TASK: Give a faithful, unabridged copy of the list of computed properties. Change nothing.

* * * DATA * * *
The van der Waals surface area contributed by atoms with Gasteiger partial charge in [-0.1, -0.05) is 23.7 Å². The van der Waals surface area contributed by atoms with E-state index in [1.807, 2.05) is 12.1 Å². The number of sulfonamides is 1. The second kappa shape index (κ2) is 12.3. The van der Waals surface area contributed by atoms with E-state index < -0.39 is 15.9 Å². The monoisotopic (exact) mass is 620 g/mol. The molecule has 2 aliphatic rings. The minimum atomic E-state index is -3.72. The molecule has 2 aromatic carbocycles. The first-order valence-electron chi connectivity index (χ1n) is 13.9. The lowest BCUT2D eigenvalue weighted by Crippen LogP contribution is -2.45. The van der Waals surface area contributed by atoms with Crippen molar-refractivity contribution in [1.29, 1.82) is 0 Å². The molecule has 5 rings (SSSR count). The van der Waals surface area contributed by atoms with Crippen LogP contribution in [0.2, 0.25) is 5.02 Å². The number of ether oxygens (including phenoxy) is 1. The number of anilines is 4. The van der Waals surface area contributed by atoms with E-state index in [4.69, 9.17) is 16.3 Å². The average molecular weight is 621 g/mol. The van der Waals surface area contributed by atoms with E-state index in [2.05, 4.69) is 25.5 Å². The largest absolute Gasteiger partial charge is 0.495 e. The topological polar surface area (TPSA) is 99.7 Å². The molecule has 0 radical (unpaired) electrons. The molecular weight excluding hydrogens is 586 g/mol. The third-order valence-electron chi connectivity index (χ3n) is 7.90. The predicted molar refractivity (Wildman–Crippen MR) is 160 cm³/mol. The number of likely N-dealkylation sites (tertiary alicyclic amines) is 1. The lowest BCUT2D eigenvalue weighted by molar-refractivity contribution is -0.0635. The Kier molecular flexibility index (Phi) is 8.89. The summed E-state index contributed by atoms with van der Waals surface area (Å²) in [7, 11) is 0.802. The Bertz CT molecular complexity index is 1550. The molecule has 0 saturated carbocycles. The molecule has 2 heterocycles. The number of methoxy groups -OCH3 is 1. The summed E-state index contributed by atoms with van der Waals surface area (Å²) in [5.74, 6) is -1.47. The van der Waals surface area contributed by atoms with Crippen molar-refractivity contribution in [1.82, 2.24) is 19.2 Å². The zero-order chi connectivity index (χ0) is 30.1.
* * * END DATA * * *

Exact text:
The van der Waals surface area contributed by atoms with Gasteiger partial charge in [-0.1, -0.05) is 23.7 Å². The van der Waals surface area contributed by atoms with E-state index in [1.807, 2.05) is 12.1 Å². The number of sulfonamides is 1. The second kappa shape index (κ2) is 12.3. The van der Waals surface area contributed by atoms with E-state index < -0.39 is 15.9 Å². The monoisotopic (exact) mass is 620 g/mol. The molecule has 2 aliphatic rings. The minimum atomic E-state index is -3.72. The molecule has 2 aromatic carbocycles. The first-order valence-electron chi connectivity index (χ1n) is 13.9. The lowest BCUT2D eigenvalue weighted by Crippen LogP contribution is -2.45. The van der Waals surface area contributed by atoms with Crippen molar-refractivity contribution in [1.29, 1.82) is 0 Å². The molecule has 5 rings (SSSR count). The van der Waals surface area contributed by atoms with Crippen LogP contribution in [0.2, 0.25) is 5.02 Å². The number of ether oxygens (including phenoxy) is 1. The number of anilines is 4. The van der Waals surface area contributed by atoms with E-state index in [4.69, 9.17) is 16.3 Å². The average molecular weight is 621 g/mol. The van der Waals surface area contributed by atoms with E-state index in [2.05, 4.69) is 25.5 Å². The largest absolute Gasteiger partial charge is 0.495 e. The topological polar surface area (TPSA) is 99.7 Å². The molecule has 0 radical (unpaired) electrons. The molecular weight excluding hydrogens is 586 g/mol. The third-order valence-electron chi connectivity index (χ3n) is 7.90. The predicted molar refractivity (Wildman–Crippen MR) is 160 cm³/mol. The number of likely N-dealkylation sites (tertiary alicyclic amines) is 1. The lowest BCUT2D eigenvalue weighted by molar-refractivity contribution is -0.0635. The Kier molecular flexibility index (Phi) is 8.89. The summed E-state index contributed by atoms with van der Waals surface area (Å²) in [7, 11) is 0.802. The Bertz CT molecular complexity index is 1550. The molecule has 0 saturated carbocycles. The molecule has 2 heterocycles. The number of methoxy groups -OCH3 is 1. The summed E-state index contributed by atoms with van der Waals surface area (Å²) in [5.74, 6) is -1.47. The van der Waals surface area contributed by atoms with Crippen molar-refractivity contribution in [1.82, 2.24) is 19.2 Å². The zero-order chi connectivity index (χ0) is 30.1.